In the late 1950s a Manchester schoolboy got the job of boy super to play Ko-Ko's assistant in the D'Oyly Carte Opera Company's performance of "The Mikado" at the Opera House, Manchester. He had the stage in his blood, as his grandfather had been a music hall comedian, and he already knew something of Gilbert and Sullivan, as he had played Mad Margaret in his school's production of "Ruddigore".

Some years later, with Altrincham Grammar School's Drama Prize, the Imperial League of Opera Prize from the Royal Manchester College of Music, experience at York Repertory, London Opera Centre, and Covent Garden behind him, James Ward applied to D'Oyly Carte for an audition. He was given a contract to sing as a chorister and to understudy the comedy roles, for it was evident at his audition that here was the right man for the job. Very soon he had already deputised for John Reed in most of the Operas and in his own right made a great success of the important roles of the Major-General in "The Pirates of Penzance" and Major Murgatroyd in "Patience".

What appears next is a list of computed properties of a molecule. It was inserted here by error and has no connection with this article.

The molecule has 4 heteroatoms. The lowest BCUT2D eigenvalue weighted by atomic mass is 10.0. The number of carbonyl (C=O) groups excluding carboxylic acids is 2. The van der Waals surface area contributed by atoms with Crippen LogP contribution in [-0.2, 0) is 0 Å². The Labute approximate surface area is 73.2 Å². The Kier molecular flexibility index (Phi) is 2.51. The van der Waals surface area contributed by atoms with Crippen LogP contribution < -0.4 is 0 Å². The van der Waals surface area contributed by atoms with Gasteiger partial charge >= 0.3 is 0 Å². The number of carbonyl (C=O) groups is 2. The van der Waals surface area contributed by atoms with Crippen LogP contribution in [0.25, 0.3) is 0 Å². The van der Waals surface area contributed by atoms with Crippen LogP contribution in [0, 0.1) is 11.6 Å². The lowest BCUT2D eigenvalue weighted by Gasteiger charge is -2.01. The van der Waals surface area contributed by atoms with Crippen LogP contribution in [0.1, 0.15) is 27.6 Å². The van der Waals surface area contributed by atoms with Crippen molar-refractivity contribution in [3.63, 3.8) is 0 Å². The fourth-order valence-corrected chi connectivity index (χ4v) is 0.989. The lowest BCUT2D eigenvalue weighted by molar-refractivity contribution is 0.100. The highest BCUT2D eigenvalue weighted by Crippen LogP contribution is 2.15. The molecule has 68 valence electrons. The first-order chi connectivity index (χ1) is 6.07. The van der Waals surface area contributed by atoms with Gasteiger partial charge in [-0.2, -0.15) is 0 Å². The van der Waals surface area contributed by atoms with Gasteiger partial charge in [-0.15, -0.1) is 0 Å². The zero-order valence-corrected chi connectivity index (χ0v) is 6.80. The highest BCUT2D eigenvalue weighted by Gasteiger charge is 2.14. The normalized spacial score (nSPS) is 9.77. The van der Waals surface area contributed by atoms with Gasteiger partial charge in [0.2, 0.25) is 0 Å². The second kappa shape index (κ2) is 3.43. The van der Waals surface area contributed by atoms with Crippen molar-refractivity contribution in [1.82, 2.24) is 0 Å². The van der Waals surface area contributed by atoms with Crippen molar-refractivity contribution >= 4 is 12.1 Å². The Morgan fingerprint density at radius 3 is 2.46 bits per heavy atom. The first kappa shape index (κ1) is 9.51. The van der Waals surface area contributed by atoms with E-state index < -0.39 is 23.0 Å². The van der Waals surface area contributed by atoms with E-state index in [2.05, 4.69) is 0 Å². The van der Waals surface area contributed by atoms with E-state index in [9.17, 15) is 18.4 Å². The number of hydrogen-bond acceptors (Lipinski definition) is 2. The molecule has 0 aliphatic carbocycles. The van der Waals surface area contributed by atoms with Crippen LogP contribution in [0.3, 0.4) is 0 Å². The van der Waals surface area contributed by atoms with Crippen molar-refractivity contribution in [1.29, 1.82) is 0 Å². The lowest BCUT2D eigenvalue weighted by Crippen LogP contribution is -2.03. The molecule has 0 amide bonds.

James is rather proud of the fact that he and his wife (a domestic science teacher) were married, and later had their son christened, at St. Paul's, Covent Garden, where Gilbert was christened and where the Company's Centenary Service was held in March 1975.

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